Some thoughts on non-linear presentation tools

Many people rely on what I will call linear presentation tools when they lecture. This includes software such as LibreOffice Impress, Google Presentation, MS PowerPoint, or Keynote. These tools are great for smooth, timed, linear lectures. I also use them from time to time, but mainly if I know exactly what to say. They are also good when I lecture with others, and we need to develop a presentation together. However, linear presentation tools do not work equally well for general teaching, where spontaneity is required. For example, I often like to take questions during lectures. Answering questions may quickly lead to a different presentation order than what I had originally planned. For that reason, I have explored different non-linear presentation tools.

Document camera as presentation tool

Sometimes, but seldom, I only speak when I teach. I am a person that thinks very visually, so when I want to explain something, I usually prefer to show something as well. I used to be quite happy with using a black- or whiteboard when teaching, but some years ago I invested in a document camera.

Teaching with my document camera in the MCT Portal.

The benefit of teaching with a document camera is that I can show small instruments or electronic parts while teaching. It, of course, also works well to write and draw with pen and paper. In fact, I prefer this to write on a whiteboard.

When we started up the MCT master’s programme, I found that the document camera also worked well for online teaching, and during the pandemic, I have used it for several online presentations. Here is an example of how this looks like from a RITMO presentation about microphones earlier this year.

Such a setup allows me for writing with pen on paper, which leads to a very different delivery than if I am using pre-made slides. It also allows for showing things in front of the camera. The downside to using a document camera is that you need to make all the content on the fly. I usually have a draft of what I want to say, which helps in structuring my thoughts. Sometimes I even pre-make some “slides” that can be shown in front of the camera. But there are also times where I want to pre-make more material. Then I have found that mind-mapping works well.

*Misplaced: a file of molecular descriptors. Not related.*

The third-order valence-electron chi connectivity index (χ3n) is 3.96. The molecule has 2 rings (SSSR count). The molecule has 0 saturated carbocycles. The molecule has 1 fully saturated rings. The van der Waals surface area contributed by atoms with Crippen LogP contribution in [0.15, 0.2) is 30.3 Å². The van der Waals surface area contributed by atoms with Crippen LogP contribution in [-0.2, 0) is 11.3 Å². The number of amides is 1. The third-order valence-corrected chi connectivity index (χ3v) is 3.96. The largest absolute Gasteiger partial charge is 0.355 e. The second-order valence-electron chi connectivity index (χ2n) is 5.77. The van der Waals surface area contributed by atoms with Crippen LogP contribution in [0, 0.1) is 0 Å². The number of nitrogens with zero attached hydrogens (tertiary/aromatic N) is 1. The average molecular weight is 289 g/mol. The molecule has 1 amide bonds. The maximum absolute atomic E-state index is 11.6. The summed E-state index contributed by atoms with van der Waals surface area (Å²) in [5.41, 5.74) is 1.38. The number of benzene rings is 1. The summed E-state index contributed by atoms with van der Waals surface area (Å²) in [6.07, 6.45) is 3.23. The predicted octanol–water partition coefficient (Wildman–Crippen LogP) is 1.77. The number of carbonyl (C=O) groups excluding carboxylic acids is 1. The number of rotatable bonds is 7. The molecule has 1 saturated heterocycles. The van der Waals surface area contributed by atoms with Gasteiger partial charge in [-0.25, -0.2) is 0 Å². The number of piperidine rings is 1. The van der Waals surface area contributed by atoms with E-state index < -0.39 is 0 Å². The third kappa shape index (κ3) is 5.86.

Mind maps as a presentation tool

I have often found that my drafts for document camera-based lectures were developed as mind maps. That is, multi-dimensional drawings spreading out from a core title or concept. For that reason, I wanted to test whether I could use mind mapping software for presentations.

Over the last couple of years, I have tested various solutions. In the end, I have found Mindomo to fit my needs very well. It is online-based, but they also have a multi-platform app that works well on Ubuntu. It is not the most feature-reach mind mapping software out there, but it has a nice balance of features versus usability. I also like that it has a presentation mode that removes all the editing tools. As such, it works very well for mind map-based presentations.

I have primarily used mind map-based presentations for teaching and internal seminars, but some weeks ago I decided to test it for a research presentation. I was asked to present at the EnTimeMent workshop run by Qualisys, but as I was preparing the presentation I didn’t know exactly who the audience would be and the format of the workshop. Then it is difficult to plan for a linear presentation. Since I had lots of video material to show, this wasn’t an ideal time to use the document camera, either. So I decided to test out a mind map-based presentation.

Below is an embed of the presentation I made:

And here are screenshots showing the fully collapsed and fully open versions of the mind map.

I had planned a structure of how I would run the presentation, moving clockwise through the material. I kept with that plan, more or less. What was nice was that I could adjust how many levels I should dig into the material. After listening to some of the speakers before me, I decided to skip certain parts. This was easy because I could leave out opening some of the sublevels of the presentation.

Here is a recording of the presentation:

I had some issues with the network connection in the beginning (yes, presenting over wifi is not a good idea, but it is sometimes unavoidably), so apologies for the poor audio/video in some parts of the presentation.